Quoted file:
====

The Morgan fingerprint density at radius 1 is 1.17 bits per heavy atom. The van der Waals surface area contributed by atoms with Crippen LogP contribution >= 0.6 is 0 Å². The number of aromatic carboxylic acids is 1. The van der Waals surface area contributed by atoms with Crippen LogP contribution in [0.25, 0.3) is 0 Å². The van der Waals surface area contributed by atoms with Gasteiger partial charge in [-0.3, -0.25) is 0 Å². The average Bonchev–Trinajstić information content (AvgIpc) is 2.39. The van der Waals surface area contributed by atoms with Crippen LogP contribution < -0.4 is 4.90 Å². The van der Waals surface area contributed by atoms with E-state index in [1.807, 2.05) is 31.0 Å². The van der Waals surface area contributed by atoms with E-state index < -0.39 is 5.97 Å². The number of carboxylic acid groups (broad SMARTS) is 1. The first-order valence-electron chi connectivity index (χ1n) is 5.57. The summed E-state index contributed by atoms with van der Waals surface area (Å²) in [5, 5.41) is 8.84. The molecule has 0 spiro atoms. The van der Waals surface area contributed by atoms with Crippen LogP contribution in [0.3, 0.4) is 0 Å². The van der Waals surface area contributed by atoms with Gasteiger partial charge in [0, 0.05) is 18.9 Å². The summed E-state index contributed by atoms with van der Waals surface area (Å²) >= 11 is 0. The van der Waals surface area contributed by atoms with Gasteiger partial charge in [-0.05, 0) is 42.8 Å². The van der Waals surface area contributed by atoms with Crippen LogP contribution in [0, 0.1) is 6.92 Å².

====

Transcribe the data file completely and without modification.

The Morgan fingerprint density at radius 1 is 1.17 bits per heavy atom. The van der Waals surface area contributed by atoms with Crippen LogP contribution >= 0.6 is 0 Å². The number of aromatic carboxylic acids is 1. The van der Waals surface area contributed by atoms with Crippen LogP contribution in [0.25, 0.3) is 0 Å². The van der Waals surface area contributed by atoms with Gasteiger partial charge in [-0.3, -0.25) is 0 Å². The average Bonchev–Trinajstić information content (AvgIpc) is 2.39. The van der Waals surface area contributed by atoms with Crippen LogP contribution < -0.4 is 4.90 Å². The van der Waals surface area contributed by atoms with E-state index in [1.807, 2.05) is 31.0 Å². The van der Waals surface area contributed by atoms with E-state index < -0.39 is 5.97 Å². The number of carboxylic acid groups (broad SMARTS) is 1. The first-order valence-electron chi connectivity index (χ1n) is 5.57. The summed E-state index contributed by atoms with van der Waals surface area (Å²) in [5, 5.41) is 8.84. The molecule has 0 spiro atoms. The van der Waals surface area contributed by atoms with Crippen LogP contribution in [0.3, 0.4) is 0 Å². The van der Waals surface area contributed by atoms with Gasteiger partial charge in [0, 0.05) is 18.9 Å². The summed E-state index contributed by atoms with van der Waals surface area (Å²) >= 11 is 0. The van der Waals surface area contributed by atoms with Gasteiger partial charge in [-0.05, 0) is 42.8 Å². The van der Waals surface area contributed by atoms with Crippen LogP contribution in [0, 0.1) is 6.92 Å².